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The terrorism trial of Colombian guerilla leader Simon Trinidad has not been simple. Most witnesses live overseas and barely speak English. Last November, his first trial ended with a jury deadlocked over charges he aided in the kidnapping of three American citizens who have been held hostage for four years in Colombia. (Trinidad was caught in Ecuador while trying to obtain a fraudulent passport, and he was extradited to the United States in December 2004.) Now add this development to the mix: D.C. federal Chief Judge Thomas Hogan recused himself on the first day of Trinidad’s retrial last week, after the defense team made allegations of improper conduct. The recusal stemmed from Hogan’s decision last November, which wasn’t made public until last week, to grant an ex parte request from prosecutors to interview jurors about their deliberations after the hung jury. Defense attorneys said it was improper because they did not know of the request. Last week, Hogan said from the bench he didn’t believe he’d done anything wrong. “I believe the government is right in the sense that in most jurisdictions, either side can talk to a juror without permission of the court,” he said. But he felt that the defense’s motion “so poisoned the atmosphere in this case” that every action he “takes in the future would be subject to challenge and question.” Prosecutors asked Hogan to reconsider, but within days of Hogan’s comments the case was reassigned to Judge Royce Lamberth.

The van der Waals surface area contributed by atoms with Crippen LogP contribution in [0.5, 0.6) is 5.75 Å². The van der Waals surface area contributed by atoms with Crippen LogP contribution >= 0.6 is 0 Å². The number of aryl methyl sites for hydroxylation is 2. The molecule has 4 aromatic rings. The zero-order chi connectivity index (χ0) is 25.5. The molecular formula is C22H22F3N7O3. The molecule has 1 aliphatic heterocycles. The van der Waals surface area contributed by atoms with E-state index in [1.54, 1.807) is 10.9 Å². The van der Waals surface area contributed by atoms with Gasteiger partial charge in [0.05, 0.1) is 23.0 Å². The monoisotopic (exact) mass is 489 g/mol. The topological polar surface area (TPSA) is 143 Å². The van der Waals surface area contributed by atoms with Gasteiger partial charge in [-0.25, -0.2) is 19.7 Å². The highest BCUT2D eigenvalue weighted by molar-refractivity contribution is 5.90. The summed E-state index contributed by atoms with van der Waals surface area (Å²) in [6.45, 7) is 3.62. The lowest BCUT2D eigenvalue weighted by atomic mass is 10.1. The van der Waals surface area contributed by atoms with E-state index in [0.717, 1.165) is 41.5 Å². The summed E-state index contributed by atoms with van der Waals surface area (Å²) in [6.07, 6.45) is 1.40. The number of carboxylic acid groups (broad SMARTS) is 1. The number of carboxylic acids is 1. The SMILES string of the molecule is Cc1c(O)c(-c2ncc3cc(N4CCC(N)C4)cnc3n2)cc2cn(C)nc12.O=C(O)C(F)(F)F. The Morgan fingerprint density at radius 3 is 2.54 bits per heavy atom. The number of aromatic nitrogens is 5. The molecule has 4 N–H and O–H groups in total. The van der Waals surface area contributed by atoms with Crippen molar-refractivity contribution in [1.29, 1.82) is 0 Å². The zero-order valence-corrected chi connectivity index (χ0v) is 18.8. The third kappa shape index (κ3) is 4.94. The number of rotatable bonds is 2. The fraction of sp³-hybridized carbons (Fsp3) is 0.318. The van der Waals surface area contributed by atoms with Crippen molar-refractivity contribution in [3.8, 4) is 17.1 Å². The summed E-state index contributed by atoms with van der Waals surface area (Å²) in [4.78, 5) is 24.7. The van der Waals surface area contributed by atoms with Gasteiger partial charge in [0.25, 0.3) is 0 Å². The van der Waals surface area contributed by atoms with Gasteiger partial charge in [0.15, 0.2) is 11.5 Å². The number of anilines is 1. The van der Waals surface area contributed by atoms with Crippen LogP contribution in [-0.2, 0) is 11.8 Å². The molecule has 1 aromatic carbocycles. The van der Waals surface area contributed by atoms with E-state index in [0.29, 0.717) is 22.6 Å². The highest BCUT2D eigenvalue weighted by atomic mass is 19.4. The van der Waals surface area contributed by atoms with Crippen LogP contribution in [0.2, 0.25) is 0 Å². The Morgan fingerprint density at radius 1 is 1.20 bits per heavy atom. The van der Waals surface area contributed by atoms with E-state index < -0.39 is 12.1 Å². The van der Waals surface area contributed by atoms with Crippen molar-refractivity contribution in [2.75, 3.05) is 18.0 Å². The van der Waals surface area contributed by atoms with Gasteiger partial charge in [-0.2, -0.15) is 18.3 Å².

Emma Schwartz can be contacted at [email protected].

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